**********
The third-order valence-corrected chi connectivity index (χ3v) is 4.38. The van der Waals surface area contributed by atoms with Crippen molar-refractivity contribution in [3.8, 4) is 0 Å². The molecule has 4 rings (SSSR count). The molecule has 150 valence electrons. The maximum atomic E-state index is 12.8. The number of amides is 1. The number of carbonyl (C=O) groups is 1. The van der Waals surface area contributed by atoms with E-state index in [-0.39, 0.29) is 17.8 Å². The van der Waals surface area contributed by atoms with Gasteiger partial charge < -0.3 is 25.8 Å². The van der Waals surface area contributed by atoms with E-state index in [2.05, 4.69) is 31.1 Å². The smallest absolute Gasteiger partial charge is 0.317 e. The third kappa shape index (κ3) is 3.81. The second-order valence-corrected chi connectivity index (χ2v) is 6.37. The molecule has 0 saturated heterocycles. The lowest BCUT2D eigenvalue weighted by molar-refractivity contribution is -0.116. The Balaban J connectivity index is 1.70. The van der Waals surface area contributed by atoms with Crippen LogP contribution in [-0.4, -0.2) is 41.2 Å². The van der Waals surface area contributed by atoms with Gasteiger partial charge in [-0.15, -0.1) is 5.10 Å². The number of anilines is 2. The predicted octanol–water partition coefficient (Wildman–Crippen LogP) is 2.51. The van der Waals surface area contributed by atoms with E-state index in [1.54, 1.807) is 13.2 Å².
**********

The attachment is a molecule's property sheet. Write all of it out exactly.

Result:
The third-order valence-corrected chi connectivity index (χ3v) is 4.38. The van der Waals surface area contributed by atoms with Crippen molar-refractivity contribution in [3.8, 4) is 0 Å². The molecule has 4 rings (SSSR count). The molecule has 150 valence electrons. The maximum atomic E-state index is 12.8. The number of amides is 1. The number of carbonyl (C=O) groups is 1. The van der Waals surface area contributed by atoms with E-state index in [-0.39, 0.29) is 17.8 Å². The van der Waals surface area contributed by atoms with Gasteiger partial charge < -0.3 is 25.8 Å². The van der Waals surface area contributed by atoms with E-state index in [2.05, 4.69) is 31.1 Å². The smallest absolute Gasteiger partial charge is 0.317 e. The third kappa shape index (κ3) is 3.81. The second-order valence-corrected chi connectivity index (χ2v) is 6.37. The molecule has 0 saturated heterocycles. The lowest BCUT2D eigenvalue weighted by molar-refractivity contribution is -0.116. The Balaban J connectivity index is 1.70. The van der Waals surface area contributed by atoms with Crippen LogP contribution in [-0.4, -0.2) is 41.2 Å². The van der Waals surface area contributed by atoms with Gasteiger partial charge in [-0.15, -0.1) is 5.10 Å². The number of anilines is 2. The predicted octanol–water partition coefficient (Wildman–Crippen LogP) is 2.51. The van der Waals surface area contributed by atoms with E-state index in [1.54, 1.807) is 13.2 Å².